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I think part of the reason we are seeing larger font sizes across the web is that web designers and users are placing more importance on the clarity of content. Sites like Medium or Smashing Magazine, for example, often publish articles with large swathes of content relating to their subject, and larger text is par for the course - it keeps things clean, but ...


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I don't think it's so much to do with the ageing population of the internet. In fact Over the past five years the number of people online, aged 65 and over, has remained relatively static — Ageing and the use of the internet I think the change that you're seeing is down to two things: 1) Changing display size and DPI. A 14px font isn't going to ...


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Well, assuming that all your employees get paid, sounds to me like in terms of UI it's just one simple table where the Salary field is editable. download bmml source – Wireframes created with Balsamiq Mockups


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The primary differences are : The "Hamburger" icon gets displaced in the pushing-menu-to-the right instance. Incase of an overlay, the icon still remains at the same place. For some users, especially users who have not yet caught up to the functionality of a hamburger(even though it is existent since the 80's and was developed by Xerox), the experience of ...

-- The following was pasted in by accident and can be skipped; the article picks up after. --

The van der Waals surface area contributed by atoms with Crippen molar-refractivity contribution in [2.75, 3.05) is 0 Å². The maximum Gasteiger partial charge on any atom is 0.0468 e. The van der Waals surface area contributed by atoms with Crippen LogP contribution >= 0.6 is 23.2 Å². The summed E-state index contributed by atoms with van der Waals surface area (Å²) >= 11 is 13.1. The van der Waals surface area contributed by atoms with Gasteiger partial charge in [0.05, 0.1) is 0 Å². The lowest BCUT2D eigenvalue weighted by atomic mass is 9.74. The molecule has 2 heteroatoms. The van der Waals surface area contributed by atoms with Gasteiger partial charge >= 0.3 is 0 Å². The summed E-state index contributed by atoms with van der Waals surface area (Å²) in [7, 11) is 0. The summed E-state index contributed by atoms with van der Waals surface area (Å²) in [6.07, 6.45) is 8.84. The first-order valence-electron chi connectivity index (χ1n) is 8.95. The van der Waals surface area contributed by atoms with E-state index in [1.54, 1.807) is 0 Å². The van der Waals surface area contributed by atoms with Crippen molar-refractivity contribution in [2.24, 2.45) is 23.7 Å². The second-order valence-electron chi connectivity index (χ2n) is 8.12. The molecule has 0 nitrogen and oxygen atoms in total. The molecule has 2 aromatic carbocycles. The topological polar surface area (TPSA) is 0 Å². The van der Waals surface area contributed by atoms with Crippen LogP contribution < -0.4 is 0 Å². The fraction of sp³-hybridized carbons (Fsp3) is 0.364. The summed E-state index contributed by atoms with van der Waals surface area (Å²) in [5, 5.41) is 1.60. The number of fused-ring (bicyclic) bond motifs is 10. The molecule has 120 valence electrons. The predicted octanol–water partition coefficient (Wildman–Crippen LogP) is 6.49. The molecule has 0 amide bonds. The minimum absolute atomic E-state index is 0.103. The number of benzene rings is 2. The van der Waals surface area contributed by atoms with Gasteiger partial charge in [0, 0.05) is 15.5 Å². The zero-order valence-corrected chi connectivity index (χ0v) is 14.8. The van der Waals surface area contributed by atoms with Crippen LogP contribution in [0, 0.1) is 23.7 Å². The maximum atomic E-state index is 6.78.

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They are both indicating how you can get back to the other content (before you opened the menu). This is generally known as affordance. Since both methods leverage the user's ideas about how object should behave in the real world, they can be considered intuitive. I wouldn't say one is inherently better than the other, but if I was designing an application I ...


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Hi! So you have the slider which will increase/decrease only at fixed values. Now, suppose I want to set my duration for Break as 2 minutes. I set the slider at 2 and I click on the button "Duration for the Break is". As I know that the label for this action is always going to be in "minutes", it can act as a fixed label for me. I wouldn't need to ...